Anachronisms: Vincent Parry wore his bandages on his face for over two weeks but only had about two days of beard growth. The human male beard would grow about 3/4 to a inch in over two weeks on average for a man like Parry.See more »
Quotes:
Irene Jansen:[seeing Vincent after he shaves] It's unbelievable. but it's good. I think I even like you better.
Vincent Parry:Well, don't let it give you any ideas.
Irene Jansen:What kind?
Vincent Parry:Don't change yours. I like it just as it is.
See more »
Movie Connections:
Soundtrack:
AvalonSee more »

FAQ

How did Baker track Vincent to Irene's house?
How far into the movie do we first see Bogart's face as Parry?
Whose picture is in the newspaper photo of Vincent Parry?
See more »
53 out of 68 people found the following review useful.
Saving Face, 18 July 2004
Author: Ben_Cheshire from Oz

Bogey is an escaped prisoner. Bacall helps him stay escaped. To maintain his anonymity he has a face-change operation.

It is a gimmick film, but the gimmick doesn't just serve its own purpose - it highlights a theme of faces, and what faces tell you about the person beneath.

You can tell when something is being explored onscreen for the first time - its done more thoroughly and more excitedly than it ever will again. Think back to that first film about the phenomenon of email (Disclosure) or the internet (The Net), or what about the first film exploring chronology-changes (Citizen Kane) or hide-the-protagonist (The Third Man), or the excitement of acting (Streetcar Named Desire). That initial excitement is never really matched again - after that it becomes just another device, or a reference. The thing here is partly first-person narration (this came out the same year as Lady in the Lake), but wholly plastic surgery, the idea of changing your appearance.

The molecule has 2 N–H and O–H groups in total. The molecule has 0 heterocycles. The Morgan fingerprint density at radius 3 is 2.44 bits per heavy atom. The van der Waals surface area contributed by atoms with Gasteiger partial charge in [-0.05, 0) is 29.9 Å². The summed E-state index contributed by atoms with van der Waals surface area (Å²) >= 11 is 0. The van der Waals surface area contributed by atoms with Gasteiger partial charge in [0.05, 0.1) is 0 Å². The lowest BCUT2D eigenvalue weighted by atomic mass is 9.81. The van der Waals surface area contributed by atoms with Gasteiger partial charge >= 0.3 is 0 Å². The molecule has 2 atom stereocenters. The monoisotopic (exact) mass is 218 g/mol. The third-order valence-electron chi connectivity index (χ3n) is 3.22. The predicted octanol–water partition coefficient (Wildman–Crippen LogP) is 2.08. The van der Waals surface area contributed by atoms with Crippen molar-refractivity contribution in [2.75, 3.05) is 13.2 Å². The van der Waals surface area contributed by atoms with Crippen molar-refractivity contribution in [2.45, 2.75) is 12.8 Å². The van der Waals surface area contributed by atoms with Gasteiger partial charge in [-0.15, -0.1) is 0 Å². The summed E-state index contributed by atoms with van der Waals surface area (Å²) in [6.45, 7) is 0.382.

First-person narration is actually quite rare in cinema. Lady in the Lake is one of the only examples where they stick with it for an entire picture, resorting to gimmicks like having Robert Montgomery looking in a mirror. Its used to great effect in the first half of Dark Passage, in order to hide Bogart's face. It was partly mechanical. Its a face-change movie. Instead of starting with Bogart and changing his face to a different actor, they wanted to pretend he looked like a different person (which we only see in a few photographs), and then after the operation he just looks like Bogart. But what the device of hiding his face does is create suspense, and focus on the issue of faces, which is a recurring theme throughout.

And it works to the positive for this film: what's the best way to hide someone's face? Put us behind their eyes! You never see your own face unless you're looking in the mirror. So until his operation, we see through Bogey's eyes - and the result is quite cinematic. It really frees up the movie, unshackling it from the static trappings of most studio pictures of this era. Instead of us just looking on from the edge of a set, which ends up looking like a stage, we're really taken into the action - its marvellous!

And, to save the best till last - Bacall absolutely burns up the screen in this. She sets the celluloid on fire. Any single shot of her in this movie is magic. Just being onscreen and being magic, its the definition of the X-factor.

9/10. What a star-vehicle for Bogey. This was his Third Man. And Bacall is sensational!

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Discuss this movie with other users on IMDb message board for Dark Passage (1947)
Recent Posts (updated daily)User
Time for a remake? Jack_and_Pike
Don't Get Me Wrong, I Loved It, BUT... jmiller1918
did anyone else think Agnes Moorehead was kinda hot? beavertoof
Movie similarities? *spoilers* moviebuf-11
Dark Passage Trailer Ariane1998
Newspaper photo of Vincent Parry cldistefano